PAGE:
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Tuesday, February 21, 2006


I have been flying a lot for work lately. It is less than I was flying about a year ago, but still a lot. Long flights out to the West Coast, which are tough given they usually leave around 5:30am EST from Dulles, and after a connection in Chicago or Denver, land in Oakland around 11am PST. I wake up a little after 3am to get ready and make it to Dulles in time. By the time I rent my car, get my luggage, and drive to the offices in San Mateo, I have been up and going for almost 13 hours. It makes for a long day.

Anyway, I have come to the conclusion that we really need to get on the ball as it relates to internet access on airplanes. I realize there are companies out there working on this, but I really have no clue why we have not seen some early versions of this being offered on planes. The closest is Verizon’s airphone, which charges you an arm and a leg to just check email. If there is a concern that the lack of adoption of this service is a sign of demand for net access on planes, I think we are in trouble.

The airlines need to start innovating. Every plane I am on these days is sold out. The airports are crowded and there are more people traveling than ever before. Why are the airlines still losing money? Because they are not innovating, they need to find compelling services that people would pay for on the plane. For example, if you offered wireless net access on the plane for $15.95 per trip, I am sure you would make a good dime on top of the ticket prices.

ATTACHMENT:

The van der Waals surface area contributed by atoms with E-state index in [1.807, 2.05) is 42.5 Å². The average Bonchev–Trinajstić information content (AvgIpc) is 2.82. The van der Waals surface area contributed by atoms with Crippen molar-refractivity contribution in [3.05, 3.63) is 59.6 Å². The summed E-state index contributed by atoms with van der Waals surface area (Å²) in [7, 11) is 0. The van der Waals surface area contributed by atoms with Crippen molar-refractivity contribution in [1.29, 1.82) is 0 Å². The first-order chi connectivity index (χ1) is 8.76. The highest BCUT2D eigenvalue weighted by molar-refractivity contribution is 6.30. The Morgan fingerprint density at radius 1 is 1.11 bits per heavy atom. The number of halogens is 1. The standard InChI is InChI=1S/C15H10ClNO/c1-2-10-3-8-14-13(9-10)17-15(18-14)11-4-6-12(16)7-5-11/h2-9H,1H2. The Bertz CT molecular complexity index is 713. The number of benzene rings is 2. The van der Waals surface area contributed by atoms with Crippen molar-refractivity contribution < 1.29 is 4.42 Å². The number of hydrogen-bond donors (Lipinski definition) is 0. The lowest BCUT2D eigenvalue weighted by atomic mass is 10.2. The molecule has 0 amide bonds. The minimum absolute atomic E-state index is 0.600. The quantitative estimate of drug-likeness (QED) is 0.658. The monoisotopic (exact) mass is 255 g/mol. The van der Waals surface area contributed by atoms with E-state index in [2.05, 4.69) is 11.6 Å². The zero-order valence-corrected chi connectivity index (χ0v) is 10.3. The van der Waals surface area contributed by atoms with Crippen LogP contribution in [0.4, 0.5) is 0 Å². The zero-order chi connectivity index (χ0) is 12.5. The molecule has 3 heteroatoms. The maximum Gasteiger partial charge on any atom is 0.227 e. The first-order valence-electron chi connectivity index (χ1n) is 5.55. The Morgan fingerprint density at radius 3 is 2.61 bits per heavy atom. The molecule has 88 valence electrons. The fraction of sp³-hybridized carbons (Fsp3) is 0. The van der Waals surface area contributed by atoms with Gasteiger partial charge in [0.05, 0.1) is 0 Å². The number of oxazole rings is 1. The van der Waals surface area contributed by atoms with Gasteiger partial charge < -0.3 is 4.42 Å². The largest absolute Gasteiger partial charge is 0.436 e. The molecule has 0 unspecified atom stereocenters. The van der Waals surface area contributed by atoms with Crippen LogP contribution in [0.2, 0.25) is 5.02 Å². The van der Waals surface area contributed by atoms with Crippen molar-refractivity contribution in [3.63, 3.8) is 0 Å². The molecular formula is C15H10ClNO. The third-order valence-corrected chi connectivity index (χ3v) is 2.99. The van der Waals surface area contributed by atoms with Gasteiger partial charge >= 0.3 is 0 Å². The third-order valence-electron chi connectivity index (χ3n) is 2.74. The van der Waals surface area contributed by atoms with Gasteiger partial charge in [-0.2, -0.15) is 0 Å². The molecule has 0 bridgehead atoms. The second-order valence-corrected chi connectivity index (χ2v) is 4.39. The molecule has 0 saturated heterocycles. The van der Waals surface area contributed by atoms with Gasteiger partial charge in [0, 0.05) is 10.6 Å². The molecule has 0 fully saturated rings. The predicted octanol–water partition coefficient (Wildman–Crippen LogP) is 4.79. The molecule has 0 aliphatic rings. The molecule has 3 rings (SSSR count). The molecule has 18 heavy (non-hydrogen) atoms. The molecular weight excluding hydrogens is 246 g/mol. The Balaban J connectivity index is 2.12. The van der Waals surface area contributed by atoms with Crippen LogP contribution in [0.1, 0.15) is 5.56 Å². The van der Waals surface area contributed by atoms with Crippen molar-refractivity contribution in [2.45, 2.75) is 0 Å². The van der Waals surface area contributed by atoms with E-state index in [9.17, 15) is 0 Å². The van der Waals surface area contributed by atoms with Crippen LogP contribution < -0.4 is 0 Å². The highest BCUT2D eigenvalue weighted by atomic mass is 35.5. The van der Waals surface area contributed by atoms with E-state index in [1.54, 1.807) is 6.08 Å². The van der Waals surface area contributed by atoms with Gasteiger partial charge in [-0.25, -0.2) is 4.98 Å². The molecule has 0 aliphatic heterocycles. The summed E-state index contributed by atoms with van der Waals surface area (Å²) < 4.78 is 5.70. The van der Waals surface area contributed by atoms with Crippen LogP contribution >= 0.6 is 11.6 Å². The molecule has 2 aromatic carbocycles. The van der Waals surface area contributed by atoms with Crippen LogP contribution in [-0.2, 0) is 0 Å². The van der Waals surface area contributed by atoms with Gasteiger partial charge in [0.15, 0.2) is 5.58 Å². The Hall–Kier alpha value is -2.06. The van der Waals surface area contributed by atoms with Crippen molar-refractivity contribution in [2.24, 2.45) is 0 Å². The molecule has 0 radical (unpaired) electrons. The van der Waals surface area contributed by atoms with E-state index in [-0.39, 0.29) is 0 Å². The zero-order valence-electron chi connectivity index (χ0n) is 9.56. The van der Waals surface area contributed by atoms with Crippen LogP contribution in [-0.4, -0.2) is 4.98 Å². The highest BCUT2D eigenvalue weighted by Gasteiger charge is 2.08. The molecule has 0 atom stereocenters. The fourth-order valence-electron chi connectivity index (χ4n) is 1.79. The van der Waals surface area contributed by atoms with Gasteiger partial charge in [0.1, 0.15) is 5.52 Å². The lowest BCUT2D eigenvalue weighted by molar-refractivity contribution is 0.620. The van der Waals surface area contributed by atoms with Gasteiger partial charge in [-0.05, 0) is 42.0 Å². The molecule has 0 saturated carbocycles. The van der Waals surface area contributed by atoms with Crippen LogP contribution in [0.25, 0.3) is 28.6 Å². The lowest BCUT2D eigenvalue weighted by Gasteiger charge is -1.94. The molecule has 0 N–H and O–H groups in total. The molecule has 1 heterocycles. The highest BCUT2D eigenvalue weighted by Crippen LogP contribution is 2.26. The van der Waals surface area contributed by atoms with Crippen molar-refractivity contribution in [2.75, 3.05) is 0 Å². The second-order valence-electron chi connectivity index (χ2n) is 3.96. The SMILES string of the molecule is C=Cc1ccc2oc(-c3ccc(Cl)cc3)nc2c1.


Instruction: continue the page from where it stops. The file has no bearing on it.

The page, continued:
For business travelers they would pay extra to fly on a plane that offered internet access via wi-fi or other technology. This delay can’t be due to the installation as with wi-fi you don’t need much. The delay cant be due to concerns over the signal interfering with the plane, since JetBlue offers DirectTV and this is not a concern. Even Air Force One has internet access on the plane and they are not too worried about the President.

Anyway, I think the airlines need to start looking at what is important. Offering cell phone services, wi-fi, on-demand programming, satellite radio, video conferencing services, play areas for kids, etc… We need these guys to think out of the box, and that does not mean how to offer a meal for 5.00 in a box or how to do a promotion for frequent flyers. I need my Internet Access, please United!

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